• Reviewer for the Wellcome Trust, the National Health Services, Oxford Biomedical Research Centre, Genome Canada, French National Research Agency, Health Research Council New Zealand as well as for many international scientific journals (2003-present).

Editorial boards

  • Member editorial board “Genes”, Europe PMC open access journal (2018).

  • Member editorial board “OBM Genetics”, Open BioMedical Publishing, open access journal (2017-now).

  • Member editorial board “Clinical Genetics”, John Wiley and Sons (2016-now).

  • Guest editor, special issue of “Genome Medicine” entitled “Diagnostic genomics”, together with prof. J. Lupski (2015).

  • Associate editor "American Journal of Human Genetics", Cell Press (2015-2017).

  • Member editorial board "Genome Medicine", BioMed Central open access journal (2013-now),

  • Member editorial board "Medical Genetics and Genome Medicine", John Wiley and Sons, open access journal (2012-now).

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How is it possible that severe early-onset disorders are mostly genetic in origin, even though the disorders are not inherited because of their effect on fitness? Our research using state-of-the-art genomics approaches in patient-parent trios have recently indicated that most of these disorders are caused by de novo germline mutations, arising mostly in the paternal lineage.   

My research has contributed significantly to the understanding of mutational mechanisms underlying severe genetic disorders and to the implementation of genomics approaches in medicine. Early on in my career, my research using genomic microarrays enhanced our understanding of structural genomic variation and its role in intellectual disability and rare syndromes. Following this success we were the first in the world to implement genomic microarrays in diagnostics. More recently, our research using both exome and genome sequencing has provided strong experimental evidence for a de novo paradigm in severe early-onset disorders. We could show that de novo germline mutations, detected by comparing exomes or genomes of patients to that of their unaffected parents, are the major cause of severe intellectual disability. Following this success we implemented exome sequencing in diagnostics in 2011. Last year, diagnostic exome sequencing was performed in more than 5000 patients in Nijmegen. Currently, we are performing clinical utility studies to determine whether we should replace this by genome sequencing. Application of this ultimate genetic test in our research allowed us to start understanding mutational processes and establish links between the occurrence and frequency of these mutations and risk factors. Most notably, work by others and us has clearly demonstrated that advanced paternal age is a risk factor for severe genetic disorders in the offspring.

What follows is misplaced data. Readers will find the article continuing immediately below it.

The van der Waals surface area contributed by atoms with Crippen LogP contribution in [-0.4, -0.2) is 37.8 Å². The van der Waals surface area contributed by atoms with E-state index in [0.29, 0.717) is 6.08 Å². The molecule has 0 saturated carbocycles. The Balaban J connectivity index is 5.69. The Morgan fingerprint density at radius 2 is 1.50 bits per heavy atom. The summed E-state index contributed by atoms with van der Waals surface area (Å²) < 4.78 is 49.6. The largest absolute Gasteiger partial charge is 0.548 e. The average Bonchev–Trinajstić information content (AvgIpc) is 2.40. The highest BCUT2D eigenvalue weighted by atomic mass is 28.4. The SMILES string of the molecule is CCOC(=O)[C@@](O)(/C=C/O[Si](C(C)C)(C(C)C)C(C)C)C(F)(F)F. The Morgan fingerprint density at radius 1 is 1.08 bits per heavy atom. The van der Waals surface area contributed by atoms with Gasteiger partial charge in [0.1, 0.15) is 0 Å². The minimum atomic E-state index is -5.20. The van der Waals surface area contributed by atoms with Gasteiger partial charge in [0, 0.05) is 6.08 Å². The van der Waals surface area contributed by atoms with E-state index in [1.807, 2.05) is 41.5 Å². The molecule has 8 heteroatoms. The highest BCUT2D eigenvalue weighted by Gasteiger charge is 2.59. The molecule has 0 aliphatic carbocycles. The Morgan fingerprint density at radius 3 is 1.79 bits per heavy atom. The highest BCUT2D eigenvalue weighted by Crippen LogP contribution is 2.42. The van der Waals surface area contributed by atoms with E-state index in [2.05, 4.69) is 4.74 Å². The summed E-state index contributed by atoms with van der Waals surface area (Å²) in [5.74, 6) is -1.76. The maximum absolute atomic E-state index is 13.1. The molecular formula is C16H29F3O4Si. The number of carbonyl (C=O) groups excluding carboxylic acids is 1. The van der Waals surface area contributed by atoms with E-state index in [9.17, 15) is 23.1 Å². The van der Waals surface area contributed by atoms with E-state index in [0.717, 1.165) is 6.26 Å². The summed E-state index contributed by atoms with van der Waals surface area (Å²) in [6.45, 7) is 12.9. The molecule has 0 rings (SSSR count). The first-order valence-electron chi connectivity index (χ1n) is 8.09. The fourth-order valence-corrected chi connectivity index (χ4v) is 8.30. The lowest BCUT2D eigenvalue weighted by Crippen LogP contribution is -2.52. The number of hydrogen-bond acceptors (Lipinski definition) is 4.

Since our first publication on the detection of de novo mutations in intellectual disability in 2010, I have focused my research on further understanding the frequency, generation, risk factors and role of these de novo mutations in genetic disease. Specifically, my group and I have moved from studying de novo mutations in the coding region to studying the entire genome. This has provided insight into the presence and role of the different types of de novo mutations in the genome of patients with intellectual disability, from single point mutations to structural rearrangements. Also, we obtained insight into the paternal origin of de novo germline mutations and identified parent-of-origin-specific mutation signatures becoming more pronounced with increased parental age, pointing to different mutational mechanisms in spermatogenesis and oogenesis. Furthermore, we optimized and applied highly sensitive single molecule Molecular Inversion Probe (smMIP) technology to distinguish germline from somatic de novo mutations. This allowed us to demonstrate that an important fraction of de novo mutations presumed to be germline in fact occurred either post-zygotically in the offspring or were inherited from a low-level mosaicism in one of the parents. In the last 2 years I have started to focus my research on the role of de novo mutations in male infertility. For this I have established local, national and international collaborations, obtained informed consent, collected patient samples and hired personnel. We have started the first pilot studies by performing targeted smMIP approaches in 1000 men with unexplained male infertility. In addition, we have started RNA sequencing pilot studies in germ cell populations from FACS sorted testis biopsies of fertile and infertile men.